- To cultivate is designed as to prepare land to grow something or to nurture and cause growth, either literally or figuratively.
- An example of cultivate is when you prepare land to farm on it.
- An example of cultivate is when you cause carrots to grow.
- An example of cultivate is when you work to create a friendship and help that friendship grow.
- An example of cultivate is when you decide to learn about wine so you can expand your appreciation for it and learn to more deeply enjoy the taste of it.
cultivate definition by Webster's New World
- to prepare and use (soil or land) for growing crops; till
- to break up the surface soil around (plants) in order to destroy weeds, prevent crusting, and preserve moisture
- to grow (plants, crops, fish, etc.) from seeds, bulbs, shoots, etc.
- to improve or develop (plants) by various horticultural techniques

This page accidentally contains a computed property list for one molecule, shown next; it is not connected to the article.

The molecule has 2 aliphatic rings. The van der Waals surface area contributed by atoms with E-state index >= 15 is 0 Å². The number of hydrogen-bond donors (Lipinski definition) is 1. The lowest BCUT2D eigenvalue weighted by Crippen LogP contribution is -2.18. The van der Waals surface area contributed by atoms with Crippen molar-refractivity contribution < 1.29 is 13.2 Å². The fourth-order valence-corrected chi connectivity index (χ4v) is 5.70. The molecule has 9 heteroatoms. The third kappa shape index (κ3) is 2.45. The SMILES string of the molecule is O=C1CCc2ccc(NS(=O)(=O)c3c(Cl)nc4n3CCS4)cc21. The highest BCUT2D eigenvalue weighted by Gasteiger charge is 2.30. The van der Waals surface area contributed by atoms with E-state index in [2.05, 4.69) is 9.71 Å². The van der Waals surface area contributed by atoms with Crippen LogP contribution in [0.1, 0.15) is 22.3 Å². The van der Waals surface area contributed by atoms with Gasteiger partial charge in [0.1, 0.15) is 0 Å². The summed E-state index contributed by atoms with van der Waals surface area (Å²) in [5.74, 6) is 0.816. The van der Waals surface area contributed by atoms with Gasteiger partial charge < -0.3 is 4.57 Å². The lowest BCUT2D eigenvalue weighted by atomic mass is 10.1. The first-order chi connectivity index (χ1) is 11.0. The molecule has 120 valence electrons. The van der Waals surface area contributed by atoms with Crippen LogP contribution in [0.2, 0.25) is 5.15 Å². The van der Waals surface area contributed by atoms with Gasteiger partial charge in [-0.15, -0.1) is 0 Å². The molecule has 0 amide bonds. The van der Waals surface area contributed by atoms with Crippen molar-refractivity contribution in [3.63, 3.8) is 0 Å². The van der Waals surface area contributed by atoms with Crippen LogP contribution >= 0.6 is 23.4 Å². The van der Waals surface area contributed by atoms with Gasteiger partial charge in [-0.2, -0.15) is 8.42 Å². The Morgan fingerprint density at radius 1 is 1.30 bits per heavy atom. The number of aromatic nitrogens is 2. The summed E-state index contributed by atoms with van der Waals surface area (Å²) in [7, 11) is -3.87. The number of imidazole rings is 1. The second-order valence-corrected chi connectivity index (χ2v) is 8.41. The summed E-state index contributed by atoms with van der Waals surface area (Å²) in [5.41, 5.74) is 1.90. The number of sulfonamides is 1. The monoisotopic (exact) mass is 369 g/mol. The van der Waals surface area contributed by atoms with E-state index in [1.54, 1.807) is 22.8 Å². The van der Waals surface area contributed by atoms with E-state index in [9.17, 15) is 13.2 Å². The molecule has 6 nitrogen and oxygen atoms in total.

- to improve by care, training, or study; refine: to cultivate one's mind
- to promote the development or growth of; acquire and develop: to cultivate a taste for music
- to seek to develop familiarity with; give one's attention to; pursue
Origin: ; from Midieval Latin cultivatus, past participle of cultivare ; from Late Latin cultivus, tilled ; from Classical Latin cultus: see cult
cultivate definition by American Heritage Dictionary
transitive verb cul·ti·vat·ed, cul·ti·vat·ing, cul·ti·vates
- a. To improve and prepare (land), as by plowing or fertilizing, for raising crops; till.b. To loosen or dig soil around (growing plants).
- To grow or tend (a plant or crop).
- To promote the growth of (a biological culture).
- To nurture; foster. See Synonyms at nurture.
- To form and refine, as by education.
- To seek the acquaintance or goodwill of; make friends with.
Origin: Medieval Latin cultīvāre, cultīvāt-, from cultīvus, tilled, from Latin cultus, past participle of colere, to till; see kwel-1 in Indo-European roots.
- culˈti·vatˌa·ble adjective